Carter Jonas
Carter Jonas

Trading of Operational Assets

Operational assets

As the impacts of the government’s decision to reduce subsidies for renewable energy sites start to take effect, we have seen a severe decline in the number of new development sites being taken forward. This, combined with the changes to planning guidance for onshore wind turbines means there is a distinct lack of new development opportunities for investors to acquire.

As a result, we have seen a significant increase in the number of enquiries from investors and funds who are looking to purchase operational developments.

At a time of turbulence in the financial markets and low interest rates, it is no surprise that investors are lining up to purchase sites that provide a long term and relatively stable income through a government backed subsidy.

Landowners may be surprised by the uplift in value that has been achieved in their site as a result of successfully commissioning the development and obtaining a couple of years of operational data, which both can be seen to significantly de-risk the investment for a potential purchaser.

Operational sites are generally valued on a Discounted Cash Flow (DCF) basis which assesses the value of the forecast income stream remaining from the asset. This method considers the type of technology and associated operational risks, number of operational years the site has remaining, subsidy rate, terms of any existing PPA, resource availability and projected running costs. Any generation data that has been collected over the previous year’s operation of the sites will also be considered by investors and can often uplift values even further if sites have consistently performed either in line with or above pre-development predictions.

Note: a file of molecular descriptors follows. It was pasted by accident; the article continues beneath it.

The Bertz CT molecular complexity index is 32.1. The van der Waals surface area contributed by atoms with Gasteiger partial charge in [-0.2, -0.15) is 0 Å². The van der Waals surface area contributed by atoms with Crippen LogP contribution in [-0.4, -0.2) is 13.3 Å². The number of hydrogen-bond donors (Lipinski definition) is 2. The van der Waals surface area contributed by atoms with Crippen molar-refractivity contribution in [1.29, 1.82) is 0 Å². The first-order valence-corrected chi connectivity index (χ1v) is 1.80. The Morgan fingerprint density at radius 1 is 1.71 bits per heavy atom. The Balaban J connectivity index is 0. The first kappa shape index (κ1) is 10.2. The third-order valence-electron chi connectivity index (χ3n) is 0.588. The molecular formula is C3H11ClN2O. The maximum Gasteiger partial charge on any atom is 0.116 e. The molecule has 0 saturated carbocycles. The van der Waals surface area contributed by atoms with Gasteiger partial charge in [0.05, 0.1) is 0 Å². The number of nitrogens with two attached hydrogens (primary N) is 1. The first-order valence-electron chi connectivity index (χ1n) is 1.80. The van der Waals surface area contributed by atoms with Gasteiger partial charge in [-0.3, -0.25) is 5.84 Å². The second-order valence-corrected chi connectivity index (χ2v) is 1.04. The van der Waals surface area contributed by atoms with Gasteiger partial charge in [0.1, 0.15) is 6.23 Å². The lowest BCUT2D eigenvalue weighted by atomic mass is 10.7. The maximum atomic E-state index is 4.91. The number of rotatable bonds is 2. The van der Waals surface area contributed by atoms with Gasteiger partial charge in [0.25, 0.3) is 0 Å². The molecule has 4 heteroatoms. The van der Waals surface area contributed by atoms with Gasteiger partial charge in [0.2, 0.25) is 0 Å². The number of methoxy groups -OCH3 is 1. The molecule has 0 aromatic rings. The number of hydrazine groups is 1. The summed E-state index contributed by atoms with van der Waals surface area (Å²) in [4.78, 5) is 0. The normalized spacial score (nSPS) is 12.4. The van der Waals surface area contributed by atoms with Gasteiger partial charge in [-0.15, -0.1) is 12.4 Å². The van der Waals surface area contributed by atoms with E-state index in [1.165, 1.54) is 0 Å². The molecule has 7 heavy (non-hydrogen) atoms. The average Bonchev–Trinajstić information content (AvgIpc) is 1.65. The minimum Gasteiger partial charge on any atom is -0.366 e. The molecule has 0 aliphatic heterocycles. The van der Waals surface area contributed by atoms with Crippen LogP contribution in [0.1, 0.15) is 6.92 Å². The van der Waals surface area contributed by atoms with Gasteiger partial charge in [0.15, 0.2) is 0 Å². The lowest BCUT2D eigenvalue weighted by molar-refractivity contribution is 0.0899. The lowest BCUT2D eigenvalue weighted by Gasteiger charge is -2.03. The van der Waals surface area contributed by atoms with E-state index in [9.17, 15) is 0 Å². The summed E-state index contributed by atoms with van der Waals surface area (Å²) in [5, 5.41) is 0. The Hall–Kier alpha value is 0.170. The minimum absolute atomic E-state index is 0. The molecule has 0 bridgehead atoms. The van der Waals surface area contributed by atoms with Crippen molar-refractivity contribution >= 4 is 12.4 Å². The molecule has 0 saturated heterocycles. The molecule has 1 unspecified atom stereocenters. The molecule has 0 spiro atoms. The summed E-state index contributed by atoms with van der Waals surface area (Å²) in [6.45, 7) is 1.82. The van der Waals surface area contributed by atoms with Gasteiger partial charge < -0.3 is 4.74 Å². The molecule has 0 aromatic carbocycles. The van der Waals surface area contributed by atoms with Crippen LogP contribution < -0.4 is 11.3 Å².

Considering this, it can be seen that the optimum time for a landowner to offload a project is two to three years after commissioning and so anyone with operational assets may wish to consider their options.

Sale processes can often move quickly depending on the scale and underlying nature of the site, with competitive bidding between interested parties the best way to achieve best value. Carter Jonas has a significant amount of experience in administering this process on behalf of landowners and in achieving best value for clients.

Those landowners wishing to sell an interest in an operational site will often look to maintain their underlying freehold of the land by transferring the development into a Special Purpose Vehicle (SPV) and then establishing a lease from the landowner to this SPV to coincide with the remaining length of a planning consent or operational life of the installed technology. This SPV can then be sold to preserve the landowner’s freehold title of the site. It may also be possible to establish a ground rent from the SPV and so will maintain a longer term income for the landowner, however this will obviously decrease any sale value.

Having an initial valuation of a site is often the best way to make an informed decision as to whether a sale will be worthwhile. Carter Jonas is currently acting for a number of clients in this area and would be pleased to support a landowner considering this opportunity.

Peter Robinson

Senior Energy Specialist

Peter is a Senior Energy Specialist and is based in our Harrogate office....

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